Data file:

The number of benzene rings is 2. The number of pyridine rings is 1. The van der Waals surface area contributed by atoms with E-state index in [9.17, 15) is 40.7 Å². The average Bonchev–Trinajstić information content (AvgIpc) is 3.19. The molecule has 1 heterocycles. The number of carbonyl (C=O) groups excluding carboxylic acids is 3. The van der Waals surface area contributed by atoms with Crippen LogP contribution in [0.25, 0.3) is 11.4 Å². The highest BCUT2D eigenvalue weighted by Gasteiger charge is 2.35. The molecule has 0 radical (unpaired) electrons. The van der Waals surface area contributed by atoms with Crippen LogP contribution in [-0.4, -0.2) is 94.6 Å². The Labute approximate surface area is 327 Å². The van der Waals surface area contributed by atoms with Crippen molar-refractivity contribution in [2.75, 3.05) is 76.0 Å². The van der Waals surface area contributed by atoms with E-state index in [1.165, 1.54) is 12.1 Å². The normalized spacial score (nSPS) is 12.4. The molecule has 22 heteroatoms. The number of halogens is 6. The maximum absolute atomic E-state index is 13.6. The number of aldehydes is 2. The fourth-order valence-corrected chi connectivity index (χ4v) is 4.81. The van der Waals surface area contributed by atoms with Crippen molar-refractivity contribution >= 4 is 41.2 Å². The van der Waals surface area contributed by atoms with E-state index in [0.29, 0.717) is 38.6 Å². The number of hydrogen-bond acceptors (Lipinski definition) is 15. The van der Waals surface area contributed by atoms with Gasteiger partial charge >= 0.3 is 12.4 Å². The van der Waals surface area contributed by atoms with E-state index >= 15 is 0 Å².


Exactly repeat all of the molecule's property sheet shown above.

The number of benzene rings is 2. The number of pyridine rings is 1. The van der Waals surface area contributed by atoms with E-state index in [9.17, 15) is 40.7 Å². The average Bonchev–Trinajstić information content (AvgIpc) is 3.19. The molecule has 1 heterocycles. The number of carbonyl (C=O) groups excluding carboxylic acids is 3. The van der Waals surface area contributed by atoms with Crippen LogP contribution in [0.25, 0.3) is 11.4 Å². The highest BCUT2D eigenvalue weighted by Gasteiger charge is 2.35. The molecule has 0 radical (unpaired) electrons. The van der Waals surface area contributed by atoms with Crippen LogP contribution in [-0.4, -0.2) is 94.6 Å². The Labute approximate surface area is 327 Å². The van der Waals surface area contributed by atoms with Crippen molar-refractivity contribution in [2.75, 3.05) is 76.0 Å². The van der Waals surface area contributed by atoms with E-state index in [1.165, 1.54) is 12.1 Å². The normalized spacial score (nSPS) is 12.4. The molecule has 22 heteroatoms. The number of halogens is 6. The maximum absolute atomic E-state index is 13.6. The number of aldehydes is 2. The fourth-order valence-corrected chi connectivity index (χ4v) is 4.81. The van der Waals surface area contributed by atoms with Crippen molar-refractivity contribution >= 4 is 41.2 Å². The van der Waals surface area contributed by atoms with E-state index in [0.29, 0.717) is 38.6 Å². The number of hydrogen-bond acceptors (Lipinski definition) is 15. The van der Waals surface area contributed by atoms with Gasteiger partial charge >= 0.3 is 12.4 Å². The van der Waals surface area contributed by atoms with E-state index >= 15 is 0 Å².